Foreign Countries You're Probably Saying Wrong
How do you pronounce Iraq, Sri Lanka, Kyrgyzstan and other tricky-to-say countries? We've got you covered.
Foreign Countries You're Probably Saying Wrong
Even if you're extremely well-traveled, there are probably some country names you've struggled to pronounce.
If you want to show off your globetrotting savviness — while saving yourself from side eye — learn from this guide how to say some of the most difficult-to-pronounce countries in the world.
From Sri Lanka to Iran, Kyrgyzstan to Qatar, we've got you covered. How many of these nations have you been pronouncing correctly — and getting wrong all this time?
Not many people make it to this small, landlocked country, one of the least-visited in all of Europe. And when they do, they often pronounce it as “mold-doh-vah.”
The proper way to pronounce this country (which incidentally boasts an excellent wine scene) is with the “o” pronounced as an “a” and the last “a” as an “uh” — confusing!
The proper pronunciation is “mahl-doh-vuh.”
*Source: Forvo, the largest pronunciation dictionary in the world, based on pronunciations by speakers of the native language.
Have you been referring to this South Asian country as “pak-uh-stan” or “pak-ee-stan”? You’re not alone.
You’re also not right.
The proper pronunciation is “pock-kee-stahn.”
Planning a trip to this teardrop-shaped island in the Indian Ocean filled with ancient ruins, spectacular wildlife and some of the best food on the planet? Sounds amazing.
Just don’t boast to your friends about your upcoming travels to “shree-lahnk-ah.”
The proper pronunciation is “sree-lahnk-ah.”
There’s a lot of beauty to see in Iran, from glorious palaces and mosques to natural marvels like Mount Damavand, the highest mountain in the Middle East. But when you say the name of the country, there’s no “eye” involved.
The proper pronunciation is “ee-rahn.”
As with Iran, there’s no “eye” in Iraq. And it's "rock," not "rack." (Handy tip: Remember that this country is filled with rocks in its vast desert).
The proper pronunciation is “ee-rock.”
The most common blunder people make when talking about this Middle Eastern country is adding an entire extra syllable to its name. If you say “kah-za-ka-stahn” or “ka-zak-ah-stan,” you’re putting in too much work.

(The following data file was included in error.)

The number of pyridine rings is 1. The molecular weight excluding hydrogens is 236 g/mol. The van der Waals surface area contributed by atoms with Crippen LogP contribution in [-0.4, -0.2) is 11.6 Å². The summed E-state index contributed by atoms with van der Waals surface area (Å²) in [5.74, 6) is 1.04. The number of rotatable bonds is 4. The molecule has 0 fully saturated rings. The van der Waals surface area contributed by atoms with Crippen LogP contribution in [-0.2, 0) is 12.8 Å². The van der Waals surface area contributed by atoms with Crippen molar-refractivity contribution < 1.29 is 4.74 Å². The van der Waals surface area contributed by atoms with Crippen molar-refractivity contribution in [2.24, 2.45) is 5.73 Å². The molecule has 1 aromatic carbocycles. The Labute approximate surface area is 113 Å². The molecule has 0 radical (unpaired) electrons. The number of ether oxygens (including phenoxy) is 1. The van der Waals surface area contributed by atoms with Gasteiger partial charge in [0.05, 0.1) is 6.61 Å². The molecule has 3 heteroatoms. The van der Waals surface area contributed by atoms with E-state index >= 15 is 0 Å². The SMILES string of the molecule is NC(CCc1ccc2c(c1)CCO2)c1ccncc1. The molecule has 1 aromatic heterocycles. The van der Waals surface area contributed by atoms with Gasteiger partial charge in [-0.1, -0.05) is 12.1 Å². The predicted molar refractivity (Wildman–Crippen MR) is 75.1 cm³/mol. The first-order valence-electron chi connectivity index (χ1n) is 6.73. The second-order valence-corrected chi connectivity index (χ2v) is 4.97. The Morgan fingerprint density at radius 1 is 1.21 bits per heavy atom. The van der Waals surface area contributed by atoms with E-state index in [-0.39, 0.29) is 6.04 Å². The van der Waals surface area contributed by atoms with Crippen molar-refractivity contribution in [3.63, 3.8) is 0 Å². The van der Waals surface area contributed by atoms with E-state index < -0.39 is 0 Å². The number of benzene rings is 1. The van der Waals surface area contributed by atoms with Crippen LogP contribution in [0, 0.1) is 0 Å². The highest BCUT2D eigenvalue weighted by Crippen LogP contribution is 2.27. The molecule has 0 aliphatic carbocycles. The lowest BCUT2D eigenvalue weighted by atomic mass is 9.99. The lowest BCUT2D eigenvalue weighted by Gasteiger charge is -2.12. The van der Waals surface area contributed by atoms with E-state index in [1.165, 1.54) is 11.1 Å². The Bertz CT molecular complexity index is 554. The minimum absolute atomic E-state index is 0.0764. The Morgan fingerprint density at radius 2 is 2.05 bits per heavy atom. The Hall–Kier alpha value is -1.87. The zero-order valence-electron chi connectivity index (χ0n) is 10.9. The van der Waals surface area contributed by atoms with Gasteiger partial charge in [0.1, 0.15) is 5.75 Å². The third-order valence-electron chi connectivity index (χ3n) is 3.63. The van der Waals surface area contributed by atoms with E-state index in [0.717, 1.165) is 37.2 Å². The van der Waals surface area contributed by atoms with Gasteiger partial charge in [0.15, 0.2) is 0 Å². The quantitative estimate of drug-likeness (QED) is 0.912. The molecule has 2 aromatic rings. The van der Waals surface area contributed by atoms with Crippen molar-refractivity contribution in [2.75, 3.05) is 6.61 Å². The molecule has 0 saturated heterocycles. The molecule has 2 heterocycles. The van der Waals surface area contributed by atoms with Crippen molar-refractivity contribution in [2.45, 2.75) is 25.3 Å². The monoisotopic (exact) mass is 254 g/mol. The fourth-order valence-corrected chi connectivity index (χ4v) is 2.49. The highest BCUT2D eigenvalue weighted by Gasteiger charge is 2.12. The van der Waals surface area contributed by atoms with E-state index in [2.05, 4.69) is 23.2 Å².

The proper pronunciation is “ka-zak-stahn.”
This Central Asian nation is a natural wonder, home to shimmering lakes, towering peaks and wide open pastures. And because of the way the country is spelled, it’d be natural to think it’s called “kur-giz-stahn.”
But that “z” is deceptive, as it’s entirely silent.
The proper pronunciation is “keer-gihs-taan.”
Qatar is likely mispronounced just as often as it’s visited, which is to say very: It’s a major international airline hub for cross-continental flights, with an airport that’s consistently rated among the best in the world.
Whether you’re passing through or going for a visit, don’t say “ka-tahr.”
The proper pronunciation is “cut-ter.”
Belarus, another landlocked Eastern European country, has been called “one of Europe’s ‘It’ destinations” by Lonely Planet.
Alas, that doesn’t make it any easier to say.
The correct pronunciation is not, as it would seem, “beh-lare-us.” Just be grateful you don’t have to call it by its former Russian name: Byelorussia.
The proper pronunciation is "bell-ah-rooz."
Blame “The Simpsons” for the common butchering of Uruguay’s name. In a 1995 episode of the show, Homer Simpson spun the globe and said, “Look at this country, you are gay,” while pointing to Uruguay.
Interestingly, Uruguay is quite progressive on gay rights. Homosexuality has been legal for nearly a century, and it was the first country in South America to pass a national civil union law in 2008.
The proper pronunciation is "yuhr-uh-gw’eye" (alternatively, many Spanish speakers drop the "y").